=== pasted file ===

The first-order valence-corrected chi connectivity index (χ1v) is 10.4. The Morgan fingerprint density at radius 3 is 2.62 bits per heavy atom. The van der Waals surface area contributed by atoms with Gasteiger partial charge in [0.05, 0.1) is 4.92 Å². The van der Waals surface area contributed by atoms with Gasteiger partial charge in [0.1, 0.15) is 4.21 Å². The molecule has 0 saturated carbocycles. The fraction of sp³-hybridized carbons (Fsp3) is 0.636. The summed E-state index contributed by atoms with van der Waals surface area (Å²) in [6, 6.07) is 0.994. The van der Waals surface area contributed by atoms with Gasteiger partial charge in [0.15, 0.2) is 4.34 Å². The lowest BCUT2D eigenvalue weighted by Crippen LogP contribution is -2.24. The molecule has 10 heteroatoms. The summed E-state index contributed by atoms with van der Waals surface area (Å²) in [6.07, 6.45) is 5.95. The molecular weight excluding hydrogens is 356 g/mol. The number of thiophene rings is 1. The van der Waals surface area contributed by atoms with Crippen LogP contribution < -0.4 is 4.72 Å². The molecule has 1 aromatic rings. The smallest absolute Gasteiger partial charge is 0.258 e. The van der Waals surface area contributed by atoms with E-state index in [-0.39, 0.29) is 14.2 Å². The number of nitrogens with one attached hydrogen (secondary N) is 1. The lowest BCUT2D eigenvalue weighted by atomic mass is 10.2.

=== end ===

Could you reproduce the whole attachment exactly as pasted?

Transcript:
The first-order valence-corrected chi connectivity index (χ1v) is 10.4. The Morgan fingerprint density at radius 3 is 2.62 bits per heavy atom. The van der Waals surface area contributed by atoms with Gasteiger partial charge in [0.05, 0.1) is 4.92 Å². The van der Waals surface area contributed by atoms with Gasteiger partial charge in [0.1, 0.15) is 4.21 Å². The molecule has 0 saturated carbocycles. The fraction of sp³-hybridized carbons (Fsp3) is 0.636. The summed E-state index contributed by atoms with van der Waals surface area (Å²) in [6, 6.07) is 0.994. The van der Waals surface area contributed by atoms with Gasteiger partial charge in [0.15, 0.2) is 4.34 Å². The lowest BCUT2D eigenvalue weighted by Crippen LogP contribution is -2.24. The molecule has 10 heteroatoms. The summed E-state index contributed by atoms with van der Waals surface area (Å²) in [6.07, 6.45) is 5.95. The molecular weight excluding hydrogens is 356 g/mol. The number of thiophene rings is 1. The van der Waals surface area contributed by atoms with Crippen LogP contribution < -0.4 is 4.72 Å². The molecule has 1 aromatic rings. The smallest absolute Gasteiger partial charge is 0.258 e. The van der Waals surface area contributed by atoms with E-state index in [-0.39, 0.29) is 14.2 Å². The number of nitrogens with one attached hydrogen (secondary N) is 1. The lowest BCUT2D eigenvalue weighted by atomic mass is 10.2.